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cannibalpanda

Launching game using Steam Greenlight?

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Hi everyone!
 
I need the opnion and experience of those who have already launched a game of theirs using Steam Greenlight.
- How hard is it in general to get your game greenlit
- How can you gather more audiance to your game while up for voting on greenlight
- How long does it usually takes to get a game greenlit
- If the greenlight voting fails what other methods can an indie developer use to get his game in front of the players
 
Any other tips regarding game launch and final steps management are welcome :)
If you have 2 minutes to check out the game feel free to have a look at it and provide some feedback and ideas, either here, or if you have a steam account on the voting page.
 
 
Have a nice day! :)

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Greenlight by itself is pretty much useless for gaining an audience or getting new press attention. If you have the option of skipping it and getting onto steam directly, there's no harm done in not having a greenlight campaign.

 

Most of your organic greenlight audience will appear within the first few days of you submitting your game. If you don't get enough votes during this time, then you're in trouble, because organic traffic disappears. After the first few days, you will need external traffic source (e.g. press coverage, advertising) to drive viewers to the greenlight page.

 

Steam usually approves a new greenlight batch about once a month. There initially was a very large queue/backlog, but not so much these days. If you've got a decent game (one that can get significant positive votes in it's first few days), you'll usually get approved in the next batch -- so about 2-6 weeks. If you're unlucky you might sit in greenlight hell for a year or more.

 

In any case, I'd plan to do a PR push at the same time as the greenlight launch, so that hopefully you get some press, which will hopefully drive more traffic to your greenlight page to ensure success. I'd probably engage a game-specific PR consultant to go over your greenlight page itself and review your PR plan before publishing it too.

Most of your organic greenlight audience will appear within the first few days of you submitting your game. If you don't get enough votes during this time, then you're in trouble, because organic traffic disappears. After the first few days, you will need external traffic source (e.g. press coverage, advertising) to drive viewers to the greenlight page.

 

P.S. there's a lot of very dodgy services out there who promise to get your game through greenlight... Some even call themselves "publishers" and will try to get you to sign contracts where they own a large chunk of your income, when in fact they're just small-time key-giveaway twitter account. Some of these services will actually ruin your chances of ever being greenlit, because if Steam finds out that people have been bribed into upvoting your game in exchange for a chance to win free game keys, they might just ban you outright.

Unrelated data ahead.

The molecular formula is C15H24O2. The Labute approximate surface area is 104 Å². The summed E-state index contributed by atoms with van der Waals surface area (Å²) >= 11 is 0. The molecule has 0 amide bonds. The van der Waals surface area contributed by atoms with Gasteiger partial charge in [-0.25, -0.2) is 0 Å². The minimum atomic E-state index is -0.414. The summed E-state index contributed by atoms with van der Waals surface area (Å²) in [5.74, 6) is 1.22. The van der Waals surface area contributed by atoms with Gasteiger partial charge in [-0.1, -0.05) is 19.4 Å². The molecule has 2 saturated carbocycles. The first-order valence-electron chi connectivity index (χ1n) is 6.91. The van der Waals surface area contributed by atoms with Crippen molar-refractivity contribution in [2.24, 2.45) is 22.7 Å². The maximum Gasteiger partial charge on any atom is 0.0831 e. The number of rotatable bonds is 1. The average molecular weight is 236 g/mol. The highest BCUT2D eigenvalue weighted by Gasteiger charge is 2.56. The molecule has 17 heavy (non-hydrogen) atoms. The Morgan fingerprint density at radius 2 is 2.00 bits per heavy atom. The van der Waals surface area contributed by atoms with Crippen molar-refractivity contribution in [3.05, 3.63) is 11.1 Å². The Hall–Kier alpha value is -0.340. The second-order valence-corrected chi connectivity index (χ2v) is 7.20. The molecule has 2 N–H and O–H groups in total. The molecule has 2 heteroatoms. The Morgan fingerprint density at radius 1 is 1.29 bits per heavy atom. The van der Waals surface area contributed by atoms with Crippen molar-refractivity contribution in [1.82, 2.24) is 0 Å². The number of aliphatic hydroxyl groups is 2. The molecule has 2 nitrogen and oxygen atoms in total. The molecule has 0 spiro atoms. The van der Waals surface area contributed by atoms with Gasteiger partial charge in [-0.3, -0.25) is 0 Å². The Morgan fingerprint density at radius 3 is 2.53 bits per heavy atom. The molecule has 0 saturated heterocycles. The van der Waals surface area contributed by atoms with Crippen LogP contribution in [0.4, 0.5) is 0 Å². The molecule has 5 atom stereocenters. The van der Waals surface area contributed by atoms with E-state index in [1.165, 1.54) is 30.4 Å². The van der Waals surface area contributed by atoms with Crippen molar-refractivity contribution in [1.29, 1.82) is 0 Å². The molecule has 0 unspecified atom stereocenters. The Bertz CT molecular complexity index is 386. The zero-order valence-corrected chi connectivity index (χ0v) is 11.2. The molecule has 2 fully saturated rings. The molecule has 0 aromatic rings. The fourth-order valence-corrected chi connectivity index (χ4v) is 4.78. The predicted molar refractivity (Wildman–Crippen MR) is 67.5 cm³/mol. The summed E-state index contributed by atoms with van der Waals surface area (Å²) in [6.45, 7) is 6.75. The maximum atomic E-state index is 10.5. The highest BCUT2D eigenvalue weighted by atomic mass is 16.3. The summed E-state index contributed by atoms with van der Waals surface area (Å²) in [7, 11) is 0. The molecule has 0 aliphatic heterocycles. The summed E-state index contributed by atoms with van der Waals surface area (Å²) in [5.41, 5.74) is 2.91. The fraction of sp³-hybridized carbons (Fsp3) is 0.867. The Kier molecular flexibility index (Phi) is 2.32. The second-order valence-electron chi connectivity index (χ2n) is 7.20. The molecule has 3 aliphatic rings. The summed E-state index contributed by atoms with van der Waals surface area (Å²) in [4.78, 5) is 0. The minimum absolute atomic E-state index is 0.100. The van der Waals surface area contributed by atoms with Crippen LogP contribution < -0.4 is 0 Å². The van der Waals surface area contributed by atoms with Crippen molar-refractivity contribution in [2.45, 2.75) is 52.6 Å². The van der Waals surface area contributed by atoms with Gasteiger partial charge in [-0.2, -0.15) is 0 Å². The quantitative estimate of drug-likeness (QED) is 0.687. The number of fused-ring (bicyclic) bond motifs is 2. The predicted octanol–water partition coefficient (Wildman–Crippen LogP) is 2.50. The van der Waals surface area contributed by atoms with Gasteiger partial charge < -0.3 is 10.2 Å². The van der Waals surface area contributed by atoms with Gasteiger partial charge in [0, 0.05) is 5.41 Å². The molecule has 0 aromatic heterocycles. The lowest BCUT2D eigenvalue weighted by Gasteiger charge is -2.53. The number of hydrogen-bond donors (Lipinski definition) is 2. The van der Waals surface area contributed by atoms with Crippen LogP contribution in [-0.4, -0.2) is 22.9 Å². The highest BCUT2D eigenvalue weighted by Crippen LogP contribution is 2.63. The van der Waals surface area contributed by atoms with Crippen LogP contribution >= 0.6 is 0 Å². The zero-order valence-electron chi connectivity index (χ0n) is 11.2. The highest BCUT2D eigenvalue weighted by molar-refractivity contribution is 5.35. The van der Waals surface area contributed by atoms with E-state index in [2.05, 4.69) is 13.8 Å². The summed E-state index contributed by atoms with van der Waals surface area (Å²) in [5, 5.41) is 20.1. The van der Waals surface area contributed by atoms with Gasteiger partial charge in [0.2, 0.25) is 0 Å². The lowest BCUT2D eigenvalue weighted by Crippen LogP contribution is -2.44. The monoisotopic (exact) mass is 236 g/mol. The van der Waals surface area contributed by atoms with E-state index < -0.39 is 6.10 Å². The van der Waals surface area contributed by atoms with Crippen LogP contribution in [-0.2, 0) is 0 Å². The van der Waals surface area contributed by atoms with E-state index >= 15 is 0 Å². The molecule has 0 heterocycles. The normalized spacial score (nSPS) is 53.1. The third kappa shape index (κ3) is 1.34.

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Thank you for your reply. I've heard about the importance of reaching out to bloggers and trying to gain press attention to gather mroe people to the game and keep up the traffic in order to get the necessary upvotes and successfully greenlit the game. Unfortunately I couldn't find a too helpful list about contacts I could reach out to, who would be interested ina  small blog post or anything about a kind of more modest nice little game of 3-4 hours of gameplay, but with a lot of beautiful elements and a unique concept. Just randomly trying to find indie gaming blogs and communities using google doesn't really seam to be too effective for me. Anyone got any ideas on that?

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I would argue you already need a community by the time you try either getting greenlit on Steam or getting Kickstarted. Just trusting on organic traffic, or shortterm results of a marketing push started with your campaign or shortly before it will be quite a gamble.

 

How to build such an audience IDK... depends on your game, the time you have for building the audience (you will need to invest into it, a lot), and how far your are into development. A development blog, Youtube and Twitch vids, collaboration with other devs, getting youtubers and twitch streamers to play your game (just beware sending them early builds that make a bad first impression), interacting with interested players from day 1 of going public, setting up ways for interested people to give you development feedback, having a playable demo and lots of marketing material early on all sounds like a good idea.

 

Make sure you start that early on, like 6 months in advance or more, so your community has time to form and grow. The big splash does not work for a small Indie that neither has the brand recognition of EA, Epic or Ubisoft, nor the marketing budget to shove the ads into peoples faces everywhere. These big players like to keep it secretive (besides some controlled leaks here and there), and then splash the market and sell the game like hotcakes while the hype is still going. You will have to slowly build the hype and hope it can survive for longer.

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